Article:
I'm sure that we've all been in a position before, where we've tried to extol the virtues of a certain sport, or indeed sport in general, to a member of the uninitiated or apathetic. Many of us will take the route of Stuart Hall, J.B. Priestley or even Alastair Down, using metaphor and flowery language to put forward the slightly strained idea that sport and art are somehow tantamount; that there's a cerebral appeal that only a scything pass from Andrea Pirlo, a Federer forehand or Sprinter Sacre flying an open ditch can provide.
Of course, sport at its highest level does have that appeal, but the truth that dare not speak its name is that sport is every bit as thrilling when it's poised, unpredictable, even downright calamitous. It's why so many watch a Grand Prix only for the first bend: the prospect of 22 supercars going hell-for-leather down a thin strip of tarmac promises much more excitement than the 90 minutes or so that follow, which amounts to little more than a somewhat esoteric game of strategy.
There have been moments down the years when watching the Grand National has felt like a perfectly-captured story: Red Rum's first and third wins and Aldaniti's unlikeliest success being the most famous examples. However, the 2001 renewal could go down as the most memorable of all. Theatre it was not; poetry it was even further from; but compelling, more compelling than just about any other sporting event of this century so far, it most certainly was.
Of course, it helps to create freak events when conditions are similarly unique. There will never be an official admission, but the widely-held view is that under any other circumstances Aintree would have been abandoned on the 7th of April 2001. Rain had saturated the course, but with 50,000 paying spectators already inside, and the anticipation especially keen following the loss of that spring's Cheltenham Festival amid the Foot & Mouth crisis, the Grand National meeting was finally given the go-ahead.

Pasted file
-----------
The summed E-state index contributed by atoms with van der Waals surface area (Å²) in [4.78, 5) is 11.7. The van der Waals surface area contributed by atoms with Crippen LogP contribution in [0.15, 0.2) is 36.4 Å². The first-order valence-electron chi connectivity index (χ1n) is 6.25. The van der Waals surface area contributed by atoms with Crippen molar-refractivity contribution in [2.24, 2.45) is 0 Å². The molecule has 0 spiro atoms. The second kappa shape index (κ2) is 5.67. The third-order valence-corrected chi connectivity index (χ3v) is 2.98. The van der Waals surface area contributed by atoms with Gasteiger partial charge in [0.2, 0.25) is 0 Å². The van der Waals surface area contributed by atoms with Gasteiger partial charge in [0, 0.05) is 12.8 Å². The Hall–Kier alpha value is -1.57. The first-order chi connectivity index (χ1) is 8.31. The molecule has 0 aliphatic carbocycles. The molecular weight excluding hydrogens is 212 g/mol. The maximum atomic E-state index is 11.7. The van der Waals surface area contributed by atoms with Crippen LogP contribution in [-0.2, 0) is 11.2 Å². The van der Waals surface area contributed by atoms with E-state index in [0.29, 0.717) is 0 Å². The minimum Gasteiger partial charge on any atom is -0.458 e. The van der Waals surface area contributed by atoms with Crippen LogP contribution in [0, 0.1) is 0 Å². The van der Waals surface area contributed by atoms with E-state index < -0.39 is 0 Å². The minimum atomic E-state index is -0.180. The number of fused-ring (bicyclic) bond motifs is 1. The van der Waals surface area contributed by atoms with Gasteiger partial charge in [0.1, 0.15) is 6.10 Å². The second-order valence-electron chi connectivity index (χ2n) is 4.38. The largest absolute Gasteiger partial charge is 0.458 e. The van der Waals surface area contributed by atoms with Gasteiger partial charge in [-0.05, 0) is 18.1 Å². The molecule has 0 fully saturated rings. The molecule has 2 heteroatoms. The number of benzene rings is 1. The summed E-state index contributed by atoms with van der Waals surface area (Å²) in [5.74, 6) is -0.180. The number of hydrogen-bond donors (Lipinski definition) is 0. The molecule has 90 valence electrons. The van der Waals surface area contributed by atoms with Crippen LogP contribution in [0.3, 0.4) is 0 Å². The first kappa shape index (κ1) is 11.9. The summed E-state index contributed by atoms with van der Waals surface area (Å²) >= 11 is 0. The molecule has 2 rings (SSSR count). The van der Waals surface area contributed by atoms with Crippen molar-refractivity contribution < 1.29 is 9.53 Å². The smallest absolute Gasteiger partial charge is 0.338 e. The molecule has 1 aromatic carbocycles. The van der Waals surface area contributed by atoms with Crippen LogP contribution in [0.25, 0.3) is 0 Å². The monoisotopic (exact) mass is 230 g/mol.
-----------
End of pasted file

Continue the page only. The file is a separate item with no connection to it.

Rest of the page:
A full field of 40 took their chance in the 2001 Grand National, though a hasty re-structuring at the head of the betting got underway with conditions projected to be brutal. Proven mudlarks Edmond, Inis Cara and Moral Support were eventually sent off the 10/1 co-favourites, while top weight Beau, similarly proficient on testing ground, went off at 12/1. Papillon and Mely Moss, first and second the previous year, were deposed as favourites and sent off at 14/1, closely followed at 16/1 by the trio of Blowing Wind, Smarty and Paddys Return, each of whom would play significant- if very different- roles in what was to follow.
(NB the above video runs only at 240p)
If anything, the race started more innocuously than the majority of Grand Nationals, with the dash to the first fence tempered by conditions, but it wasn't long before the casualties began to mount. Spanish Main and Art Prince exited at the first fence; Tresor de Mai, Hanakham and Addington Boy followed at the second; Hollybank Buck, Kaki Crazy and Paddy's Return came to grief at the third.